Epic Games is another game company conducting layoffs this year. The Fortnite and Unreal maker has explained the reasons for cutting around 16% of its employees.

Why Epic Games laying off 16% of employees in attempt to stabilize its finances

What happened?

On September 28, Jason Schreier broke the news on Bloomberg, saying that the job cuts will affect 16% of Epic Games staff. The company also reportedly disabled Slack for employees before announcing its decision.

Epic later confirmed the layoffs by publishing an email that CEO Tim Sweeney sent this morning. “Saying goodbye to people who have helped build Epic is a terrible experience for all,” he wrote.

A total of 830 people will be laid off, about two-thirds of whom are in teams outside of core development. All of them will be provided with six months’ severance pay and health insurance.

As part of the move, the company will get rid of some of its assets:

  • Bandcamp, a music distribution platform it acquired last year, will be divested and sold it to music marketplace Songtradr;
  • SuperAwesome’s advertising business will now become an independent business, but its parent verification tool Kids Web Services will remain part of Epic.

250 of the 830 employees affected by the layoffs will leave Epic Games as a result of these divestitures.

The company has no plans for more job cuts, saying these changes were made to “financially stabilize the business.” It will also continue to hire for critical roles.

Rationale behind the job cuts

  • In a letter to employees, Sweeney noted that Epic Games has been spending way more money than it earns for a while now.
  • Those investments were made to prepare the company for its “next evolution” and turn Fortnite into a metaverse-style ecosystem for creators. Although Fortnite has started growing again, the growth is driven primarily by UGC content through the Fortnite Creator program.
  • The main issue is that Epic shares 40% of revenue with those players who make and sell their content within the game, resulting in lower margins.
  • The focus on UGC content forced Epic Games to make major structural changes to its economics. It has tried to reduce costs by freezing hiring and cutting operating spend on marketing and events. But, as Sweeney pointed out, “we still ended up far short of financial sustainability.”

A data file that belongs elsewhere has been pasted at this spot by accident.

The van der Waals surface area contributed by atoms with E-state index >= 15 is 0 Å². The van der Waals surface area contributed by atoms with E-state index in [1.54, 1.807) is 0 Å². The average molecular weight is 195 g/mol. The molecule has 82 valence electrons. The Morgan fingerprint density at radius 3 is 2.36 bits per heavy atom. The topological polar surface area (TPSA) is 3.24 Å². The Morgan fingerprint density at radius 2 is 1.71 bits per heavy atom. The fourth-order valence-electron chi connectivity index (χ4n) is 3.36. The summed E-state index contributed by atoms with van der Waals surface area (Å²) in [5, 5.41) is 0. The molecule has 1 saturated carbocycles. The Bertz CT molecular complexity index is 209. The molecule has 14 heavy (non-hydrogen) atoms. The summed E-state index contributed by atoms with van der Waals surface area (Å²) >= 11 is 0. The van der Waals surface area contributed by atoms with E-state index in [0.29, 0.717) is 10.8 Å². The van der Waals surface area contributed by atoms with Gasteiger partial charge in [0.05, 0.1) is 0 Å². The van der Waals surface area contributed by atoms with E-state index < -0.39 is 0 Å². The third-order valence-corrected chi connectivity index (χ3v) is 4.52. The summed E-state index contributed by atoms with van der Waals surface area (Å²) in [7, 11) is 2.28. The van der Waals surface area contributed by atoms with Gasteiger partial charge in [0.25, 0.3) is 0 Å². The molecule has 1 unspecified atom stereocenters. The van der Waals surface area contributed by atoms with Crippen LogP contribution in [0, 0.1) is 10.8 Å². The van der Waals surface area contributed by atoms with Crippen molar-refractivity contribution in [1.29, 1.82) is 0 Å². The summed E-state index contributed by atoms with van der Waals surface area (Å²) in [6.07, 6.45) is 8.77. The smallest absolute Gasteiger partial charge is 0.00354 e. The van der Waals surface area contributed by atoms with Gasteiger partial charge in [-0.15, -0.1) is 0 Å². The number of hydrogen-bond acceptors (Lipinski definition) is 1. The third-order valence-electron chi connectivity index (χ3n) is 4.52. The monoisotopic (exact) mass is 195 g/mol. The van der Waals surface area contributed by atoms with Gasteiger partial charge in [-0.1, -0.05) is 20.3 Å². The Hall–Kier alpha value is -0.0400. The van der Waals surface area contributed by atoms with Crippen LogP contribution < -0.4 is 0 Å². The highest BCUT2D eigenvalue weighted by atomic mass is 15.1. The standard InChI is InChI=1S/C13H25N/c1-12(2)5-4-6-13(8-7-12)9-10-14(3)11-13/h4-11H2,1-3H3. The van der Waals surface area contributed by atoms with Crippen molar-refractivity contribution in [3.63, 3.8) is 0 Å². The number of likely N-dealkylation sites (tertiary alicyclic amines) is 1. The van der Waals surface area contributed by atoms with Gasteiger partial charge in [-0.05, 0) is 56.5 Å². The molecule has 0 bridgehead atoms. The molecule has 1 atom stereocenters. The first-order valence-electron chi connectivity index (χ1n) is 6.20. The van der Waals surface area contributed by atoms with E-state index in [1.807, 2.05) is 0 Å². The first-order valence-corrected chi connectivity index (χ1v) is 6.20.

• “I had long been optimistic that we could power through this transition without layoffs, but in retrospect I see that this was unrealistic,” Sweeney wrote, adding that “we concluded that layoffs are the only way, and that doing them now and on this scale will stabilize our finances.”

What do the layoffs mean for the future of Epic Games?

  • “We’re cutting costs without breaking development or our core lines of businesses so we can continue to focus on our ambitious plans,” Sweeney noted. “Some of our products and initiatives will land on schedule, and some may not ship when planned because they are under-resourced for the time being.”
  • The Epic Games boss added that the company is OK with possible delays if they ultimately help it achieve its goals of becoming a “leading metaverse company.”
  • Epic plans to continue to invest in all aspects of Fortnite, including first-party development and the UGC economy, and support games like Rocket League and Fall Guys.

Update: Shortly after the news, several reports claimed that Mediatonic, a studio behind Fall Guys, might be completely shut down. However, Epic Games denied the studio’s closure, referring to Sweeney’s letter and plans to further invest in games (including Fall Guys).

  • The layoffs will also not affect other core products: Unreal Engine, Epic Games Store, Epic Online Services, MetaHuman, ArtStation, Twin Motion, Quixel Mega Scans, Capturing Reality, Sketchfab, and Fab.

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